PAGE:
We understand that [government] defense orders won’t be forever. Our rearmament program is designed to go until 2020. It will end, and then these order volumes won’t be there. The army will still need replacements for older things and will buy new things, but it won’t be these volumes. So we set a goal for the heads of all our businesses to increase the percent of civilian products they make to 50% by 2025.

Doesn’t the economic situation make that harder?

Yes, it’s complicated, of course, but it’s still happening. Already today, we are at 28% civilian products. Before, we had practically none, we had only military production. Our businesses are making medical equipment, and quite good medical equipment. For example, our company Shvabe makes incubators for neonatal centers.

Rostec is planning on selling minority stakes in its businesses to private investors. Which businesses are you planning to sell shares in?

For defense businesses, we received the right to sell up to 49% of the shares of the company to private investors, including possibly to foreign investors.

With regard to Russian Helicopters, for example, we are holding discussions with Mubadala Development Co. in the United Arab Emirates. They are looking seriously at the possibility of buying a share, not 49% but maybe 20% or 25%.

What other of your businesses are you looking at to sell a stake?

We are already ready on Russian Helicopters and Concern Radio-Electronic Technologies, known as KRET. So far, it’s these two, and [small-arms manufacturer] Kalashnikov is already done.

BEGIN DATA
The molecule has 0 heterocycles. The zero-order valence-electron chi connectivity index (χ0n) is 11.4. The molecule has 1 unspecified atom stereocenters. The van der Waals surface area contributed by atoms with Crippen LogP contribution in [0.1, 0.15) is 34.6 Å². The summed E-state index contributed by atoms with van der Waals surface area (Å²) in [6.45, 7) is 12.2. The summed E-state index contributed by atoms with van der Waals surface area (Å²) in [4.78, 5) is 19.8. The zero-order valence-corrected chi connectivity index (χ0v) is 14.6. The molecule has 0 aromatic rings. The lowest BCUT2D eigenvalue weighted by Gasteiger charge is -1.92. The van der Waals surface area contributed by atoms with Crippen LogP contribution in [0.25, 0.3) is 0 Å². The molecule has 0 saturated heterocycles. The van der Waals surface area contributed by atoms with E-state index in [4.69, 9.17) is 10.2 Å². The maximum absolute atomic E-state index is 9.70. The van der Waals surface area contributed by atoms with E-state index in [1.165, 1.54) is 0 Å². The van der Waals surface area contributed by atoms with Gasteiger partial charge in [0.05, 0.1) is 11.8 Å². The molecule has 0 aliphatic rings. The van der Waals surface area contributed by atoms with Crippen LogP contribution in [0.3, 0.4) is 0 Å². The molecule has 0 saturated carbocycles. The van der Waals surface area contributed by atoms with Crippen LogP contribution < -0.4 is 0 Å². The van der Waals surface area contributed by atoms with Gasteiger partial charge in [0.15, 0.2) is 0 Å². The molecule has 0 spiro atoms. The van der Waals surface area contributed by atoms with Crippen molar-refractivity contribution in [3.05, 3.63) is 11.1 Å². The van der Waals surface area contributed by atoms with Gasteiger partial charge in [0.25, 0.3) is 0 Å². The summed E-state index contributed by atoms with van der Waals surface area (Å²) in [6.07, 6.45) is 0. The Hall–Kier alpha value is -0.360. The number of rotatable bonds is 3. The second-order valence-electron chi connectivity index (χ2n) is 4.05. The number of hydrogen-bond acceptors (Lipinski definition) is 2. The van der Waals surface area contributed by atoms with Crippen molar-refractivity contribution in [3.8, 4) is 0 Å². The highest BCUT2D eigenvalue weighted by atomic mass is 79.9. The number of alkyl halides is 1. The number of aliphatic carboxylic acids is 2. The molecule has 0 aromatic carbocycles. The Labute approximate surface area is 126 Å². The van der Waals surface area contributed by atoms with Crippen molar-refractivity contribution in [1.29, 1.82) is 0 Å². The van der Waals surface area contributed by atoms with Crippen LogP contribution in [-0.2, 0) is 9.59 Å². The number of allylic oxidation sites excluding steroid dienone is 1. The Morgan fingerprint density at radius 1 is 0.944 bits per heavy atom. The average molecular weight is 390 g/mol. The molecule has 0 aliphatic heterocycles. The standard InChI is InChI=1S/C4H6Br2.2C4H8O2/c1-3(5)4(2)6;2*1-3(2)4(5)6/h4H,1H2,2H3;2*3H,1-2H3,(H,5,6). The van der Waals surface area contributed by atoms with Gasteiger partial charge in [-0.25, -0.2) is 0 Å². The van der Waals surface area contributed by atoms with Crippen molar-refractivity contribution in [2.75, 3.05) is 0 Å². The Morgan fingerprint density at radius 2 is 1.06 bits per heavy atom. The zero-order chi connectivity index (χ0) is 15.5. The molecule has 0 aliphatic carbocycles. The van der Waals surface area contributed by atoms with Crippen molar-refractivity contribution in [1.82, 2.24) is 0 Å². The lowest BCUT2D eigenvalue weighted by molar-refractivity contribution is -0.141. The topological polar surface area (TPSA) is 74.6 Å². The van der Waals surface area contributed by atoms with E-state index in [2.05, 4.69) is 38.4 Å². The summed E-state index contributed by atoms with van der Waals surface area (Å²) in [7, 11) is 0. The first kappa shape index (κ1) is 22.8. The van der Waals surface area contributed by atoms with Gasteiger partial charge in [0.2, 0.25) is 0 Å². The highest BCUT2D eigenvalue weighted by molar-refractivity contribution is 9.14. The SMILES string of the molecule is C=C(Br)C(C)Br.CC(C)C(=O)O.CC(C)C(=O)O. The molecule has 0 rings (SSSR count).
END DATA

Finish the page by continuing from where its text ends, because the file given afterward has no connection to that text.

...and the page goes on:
It’s probably not possible for KRET to have foreign investors, no?

Right, probably not. With KRET, there probably won’t be foreigners, but with Russian Helicopters, yes. For KRET, already a sufficient number of our own Russian investors have turned up.

Do you already have any negotiations regarding KRET?

We are now drawing up the criteria and conditions for the competition. We will announce an appraisal. A company will conduct the appraisal. Then, we will announce an open auction, with conditions that our Russian investors can participate.

Would you like to sell the stake by the end of the year?

We would like to do it by the end of the year, if we can do so in time.

Rostec had a delegation in Iran in December. We read that there could be an $8 billion deal between Russia and Iran for weaponry.

So far, that is their desire, but so far there’s no such deal. Discussions are under way on various subjects, but so far there’s nothing concrete.

Russia is giving credit to Iran, and using that credit, our business Technopromexport will build a thermoelectric power plant in Iran. Other energy companies are receiving part of the funding for the construction of grids.

When it comes to weaponry, they buy that with their own money, not with ours.

They need submarines and antiaircraft weapons?

The list is very long. There’s a lot they would like.